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Replica Set Elections

Replica sets use elections to determine which set member will become primary. Replica sets can trigger an election in response to a variety of events, such as:

In the following diagram, the primary node was unavailable for longer than the configured timeout and triggers the automatic failover process. One of the remaining secondaries calls for an election to select a new primary and automatically resume normal operations.

Diagram of an election of a new primary. In a three member replica set with two secondaries, the primary becomes unreachable. The loss of a primary triggers an election where one of the secondaries becomes the new primary

The replica set cannot process write operations until the election completes successfully. The replica set can continue to serve read queries if such queries are configured to run on secondaries.

The median time before a cluster elects a new primary should not typically exceed 12 seconds, assuming default replica configuration settings. This includes time required to mark the primary as unavailable and call and complete an election. You can tune this time period by modifying the settings.electionTimeoutMillis replication configuration option. Factors such as network latency may extend the time required for replica set elections to complete, which in turn affects the amount of time your cluster may operate without a primary. These factors are dependent on your particular cluster architecture.

Your application connection logic should include tolerance for automatic failovers and the subsequent elections.

New in version 3.6: MongoDB 3.6+ drivers can detect the loss of the primary and automatically retry certain write operations a single time, providing additional built-in handling of automatic failovers and elections.

Factors and Conditions that Affect Elections

Replication Election Protocol

Changed in version 4.0: MongoDB 4.0 removes the deprecated replication protocol version 0.

Replication protocolVersion: 1 reduces replica set failover time and accelerate the detection of multiple simultaneous primaries.

With protocolVersion 1, you can use catchUpTimeoutMillis to prioritize between faster failovers and preservation of w:1 writes.

For more information on pv1, see Replica Set Protocol Version.

Heartbeats

Replica set members send heartbeats (pings) to each other every two seconds. If a heartbeat does not return within 10 seconds, the other members mark the delinquent member as inaccessible.

Member Priority

After a replica set has a stable primary, the election algorithm will make a “best-effort” attempt to have the secondary with the highest priority available call an election. Member priority affects both the timing and the outcome of elections; secondaries with higher priority call elections relatively sooner than secondaries with lower priority, and are also more likely to win. However, a lower priority instance can be elected as primary for brief periods, even if a higher priority secondary is available. Replica set members continue to call elections until the highest priority member available becomes primary.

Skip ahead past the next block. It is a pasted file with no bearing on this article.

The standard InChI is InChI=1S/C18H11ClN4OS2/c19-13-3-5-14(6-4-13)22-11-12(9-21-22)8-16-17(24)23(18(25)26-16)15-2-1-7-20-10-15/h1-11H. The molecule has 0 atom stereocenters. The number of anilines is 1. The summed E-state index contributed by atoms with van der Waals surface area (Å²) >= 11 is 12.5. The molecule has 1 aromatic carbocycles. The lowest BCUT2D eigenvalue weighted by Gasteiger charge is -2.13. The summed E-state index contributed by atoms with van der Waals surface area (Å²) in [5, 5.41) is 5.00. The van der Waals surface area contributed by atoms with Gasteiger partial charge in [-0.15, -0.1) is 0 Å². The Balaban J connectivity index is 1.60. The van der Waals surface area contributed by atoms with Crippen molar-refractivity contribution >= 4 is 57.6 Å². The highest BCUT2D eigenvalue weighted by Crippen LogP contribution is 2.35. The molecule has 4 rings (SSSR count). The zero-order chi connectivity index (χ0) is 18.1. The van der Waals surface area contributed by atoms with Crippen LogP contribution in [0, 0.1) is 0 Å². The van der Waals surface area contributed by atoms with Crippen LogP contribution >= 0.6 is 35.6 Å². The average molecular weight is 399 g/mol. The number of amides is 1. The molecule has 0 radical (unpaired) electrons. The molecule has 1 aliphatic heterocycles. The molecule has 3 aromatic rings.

Members with a priority value of 0 cannot become primary and do not seek election. For details, see Priority 0 Replica Set Members.

Loss of a Data Center

With a distributed replica set, the loss of a data center may affect the ability of the remaining members in other data center or data centers to elect a primary.

If possible, distribute the replica set members across data centers to maximize the likelihood that even with a loss of a data center, one of the remaining replica set members can become the new primary.

Network Partition

A network partition may segregate a primary into a partition with a minority of nodes. When the primary detects that it can only see a minority of nodes in the replica set, the primary steps down as primary and becomes a secondary. Independently, a member in the partition that can communicate with a majority of the nodes (including itself) holds an election to become the new primary.

Voting Members

The replica set member configuration setting members[n].votes and member state determine whether a member votes in an election.

Non-Voting Members

Although non-voting members do not vote in elections, these members hold copies of the replica set’s data and can accept read operations from client applications.

Because a replica set can have up to 50 members, but only 7 voting members, non-voting members allow a replica set to have more than seven members.

Non-voting members must have priority of 0.

For instance, the following nine-member replica set has seven voting members and two non-voting members.

Diagram of a 9 member replica set with the maximum of 7 voting members.

A non-voting member has both votes and priority equal to 0:

{
   "_id" : <num>,
   "host" : <hostname:port>,
   "arbiterOnly" : false,
   "buildIndexes" : true,
   "hidden" : false,
   "priority" : 0,
   "tags" : {

   },
   "slaveDelay" : NumberLong(0),
   "votes" : 0
}

Important

Do not alter the number of votes to control which members will become primary. Instead, modify the members[n].priority option. Only alter the number of votes in exceptional cases. For example, to permit more than seven members.

To configure a non-voting member, see Configure Non-Voting Replica Set Member.